Furthermore, for a subexpression v, we use Start(v) and End(v) to denote the starting and ending states of A(v) (see the definition of Glushkov construction).
Let NSST \(T = (Q', \Sigma, \Sigma, \{ \operatorname{acc} \} \cup \Gamma, E, q_0', F')\), we construct T using a similar method as parsing automata[5]. The initial state is \((\{ q_0 \}, \operatorname{left}, \emptyset)\).
The transition within left mode is just the same as the original parsing automata. The substitution is s(acc)=acc.a and s(x)=x for every x other than acc, where a is the input character in this step.
Suppose \((\rho \{ q_0 \}, \operatorname{left}, S) \in Q'\), and \(a \in \Sigma\). If \(\delta (S, a) \cap F = \emptyset\), \(\delta^{\ast} (\rho, a) \cap F = \emptyset\) and \(\delta (q_0, a) \nsubseteq \delta (S, a) \cup \delta^{\ast} (\rho, a)\), then for every \(q' \in \delta (q_0, a)\), we have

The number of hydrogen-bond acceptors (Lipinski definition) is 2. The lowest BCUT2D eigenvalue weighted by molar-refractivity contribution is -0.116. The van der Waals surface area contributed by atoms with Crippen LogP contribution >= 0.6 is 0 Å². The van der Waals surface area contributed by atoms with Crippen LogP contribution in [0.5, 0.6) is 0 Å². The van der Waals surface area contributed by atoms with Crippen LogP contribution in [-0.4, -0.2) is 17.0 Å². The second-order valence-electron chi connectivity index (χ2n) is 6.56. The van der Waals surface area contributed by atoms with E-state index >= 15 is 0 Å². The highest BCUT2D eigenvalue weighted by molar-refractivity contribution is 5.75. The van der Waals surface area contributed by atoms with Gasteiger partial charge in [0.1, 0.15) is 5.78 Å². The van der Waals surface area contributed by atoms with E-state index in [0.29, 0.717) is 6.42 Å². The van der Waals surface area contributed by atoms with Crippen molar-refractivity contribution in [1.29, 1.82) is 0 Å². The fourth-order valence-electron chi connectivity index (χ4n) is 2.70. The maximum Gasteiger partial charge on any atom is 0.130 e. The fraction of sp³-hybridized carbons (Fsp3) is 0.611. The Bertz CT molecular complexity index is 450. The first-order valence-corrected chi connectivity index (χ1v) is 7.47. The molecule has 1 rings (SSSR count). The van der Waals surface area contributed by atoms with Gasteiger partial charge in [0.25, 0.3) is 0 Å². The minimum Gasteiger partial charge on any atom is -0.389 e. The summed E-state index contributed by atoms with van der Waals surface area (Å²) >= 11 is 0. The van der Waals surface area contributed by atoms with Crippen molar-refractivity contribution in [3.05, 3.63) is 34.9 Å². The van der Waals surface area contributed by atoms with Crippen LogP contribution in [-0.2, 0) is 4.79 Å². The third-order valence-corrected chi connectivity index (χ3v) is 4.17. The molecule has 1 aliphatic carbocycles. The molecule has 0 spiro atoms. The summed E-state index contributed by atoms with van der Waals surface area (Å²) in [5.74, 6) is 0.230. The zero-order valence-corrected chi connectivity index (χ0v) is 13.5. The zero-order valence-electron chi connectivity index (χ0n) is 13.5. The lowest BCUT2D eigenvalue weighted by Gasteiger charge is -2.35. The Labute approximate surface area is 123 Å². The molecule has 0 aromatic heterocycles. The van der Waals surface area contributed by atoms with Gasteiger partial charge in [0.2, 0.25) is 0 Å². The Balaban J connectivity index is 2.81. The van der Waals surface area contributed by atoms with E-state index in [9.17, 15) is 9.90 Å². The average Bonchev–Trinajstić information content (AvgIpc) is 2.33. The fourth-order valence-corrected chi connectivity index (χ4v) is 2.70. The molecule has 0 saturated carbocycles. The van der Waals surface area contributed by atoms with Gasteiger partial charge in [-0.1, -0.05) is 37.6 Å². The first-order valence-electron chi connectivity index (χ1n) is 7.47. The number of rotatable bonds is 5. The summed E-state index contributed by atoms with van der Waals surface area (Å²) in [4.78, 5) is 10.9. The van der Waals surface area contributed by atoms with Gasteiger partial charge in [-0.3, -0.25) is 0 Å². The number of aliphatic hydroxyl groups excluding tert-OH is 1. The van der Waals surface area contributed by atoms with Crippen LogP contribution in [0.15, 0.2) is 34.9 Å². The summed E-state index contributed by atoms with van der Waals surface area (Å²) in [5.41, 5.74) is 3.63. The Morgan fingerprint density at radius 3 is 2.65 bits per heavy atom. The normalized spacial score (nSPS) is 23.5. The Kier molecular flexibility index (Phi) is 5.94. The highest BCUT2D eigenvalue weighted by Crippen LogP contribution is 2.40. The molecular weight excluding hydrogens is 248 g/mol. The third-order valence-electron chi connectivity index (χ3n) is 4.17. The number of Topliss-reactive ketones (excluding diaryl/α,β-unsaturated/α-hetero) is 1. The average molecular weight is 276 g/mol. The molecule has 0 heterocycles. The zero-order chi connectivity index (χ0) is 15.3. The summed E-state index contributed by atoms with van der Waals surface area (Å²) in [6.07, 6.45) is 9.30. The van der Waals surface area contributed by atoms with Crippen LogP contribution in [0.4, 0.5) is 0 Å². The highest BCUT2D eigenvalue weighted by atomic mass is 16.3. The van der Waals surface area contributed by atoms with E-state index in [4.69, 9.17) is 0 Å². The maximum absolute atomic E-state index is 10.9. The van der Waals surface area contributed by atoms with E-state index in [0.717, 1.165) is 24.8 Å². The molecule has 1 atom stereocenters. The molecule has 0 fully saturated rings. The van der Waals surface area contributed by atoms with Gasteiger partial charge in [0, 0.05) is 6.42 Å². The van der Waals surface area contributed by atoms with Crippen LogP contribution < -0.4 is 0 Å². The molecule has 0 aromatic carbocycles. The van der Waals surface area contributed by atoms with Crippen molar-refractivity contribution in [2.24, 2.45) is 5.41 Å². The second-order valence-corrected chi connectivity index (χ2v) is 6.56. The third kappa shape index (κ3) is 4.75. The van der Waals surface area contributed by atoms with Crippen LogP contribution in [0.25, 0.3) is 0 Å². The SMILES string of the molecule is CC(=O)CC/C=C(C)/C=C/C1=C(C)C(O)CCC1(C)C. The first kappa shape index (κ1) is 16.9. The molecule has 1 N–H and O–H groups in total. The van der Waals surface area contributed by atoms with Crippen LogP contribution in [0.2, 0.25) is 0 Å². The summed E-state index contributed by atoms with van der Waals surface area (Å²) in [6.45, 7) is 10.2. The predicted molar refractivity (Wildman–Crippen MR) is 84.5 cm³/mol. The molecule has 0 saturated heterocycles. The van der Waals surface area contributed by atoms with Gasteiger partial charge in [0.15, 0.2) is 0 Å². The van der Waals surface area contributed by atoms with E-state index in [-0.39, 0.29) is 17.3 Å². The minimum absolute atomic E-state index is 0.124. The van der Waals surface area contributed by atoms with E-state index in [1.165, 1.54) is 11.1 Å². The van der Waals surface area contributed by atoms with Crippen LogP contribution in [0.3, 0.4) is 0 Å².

where s is the substitution defined as: s(x) = x.a for every x in \(\Gamma (q')\), and s(y)=y for every other variable y.
Suppose \((\{ q \}, \operatorname{long}, S) \in Q'\), and \(a \in \Sigma\). If \(\delta (S, a) \cap F = \emptyset\), and \(\delta (q, a) \nsubseteq \delta (S, a)\), then for every \(q' \in \delta (q_0, a)\), we have
where s is defined as follows:
Suppose \(V = \{ vv\operatorname{is}a\operatorname{Kleene}\operatorname{star}\operatorname{in}e \wedge q \in \operatorname{End} (v) \wedge q' \in \operatorname{Start} (v) \}\). Let P be the set of all variables captured in V. For all variable x in the set \(\Gamma (q') \backslash P\), s(x)=acc.a. For all variable y in the set \(P\backslash \Gamma (q')\), \(s (x) = \varepsilon\). For all variable z in the set \(P \cap \Gamma (q')\), s(z)=a. All the other variables do not change.
Suppose \((\{ q \}, \operatorname{long}, S) \in Q'\), and \(a \in \Sigma\). If \(\delta (S, a) \cap F = \emptyset\) and \(\delta (q, a) \cap F \neq \emptyset\), then for every state \(q' \in \delta (q, a) \cap F\), we have
where s is defined as: \(s (\operatorname{acc}) =\operatorname{acc}.a_1 .a_2 \ldots a_n\), where \(r = a_1 \ldots a_n\). \(s (x) = \varepsilon\) for every other variable x.
The output function \(F'\) is simple: \(F' (q) =\operatorname{acc} \quad \operatorname{iff} \quad q = (, \operatorname{left}, ) \).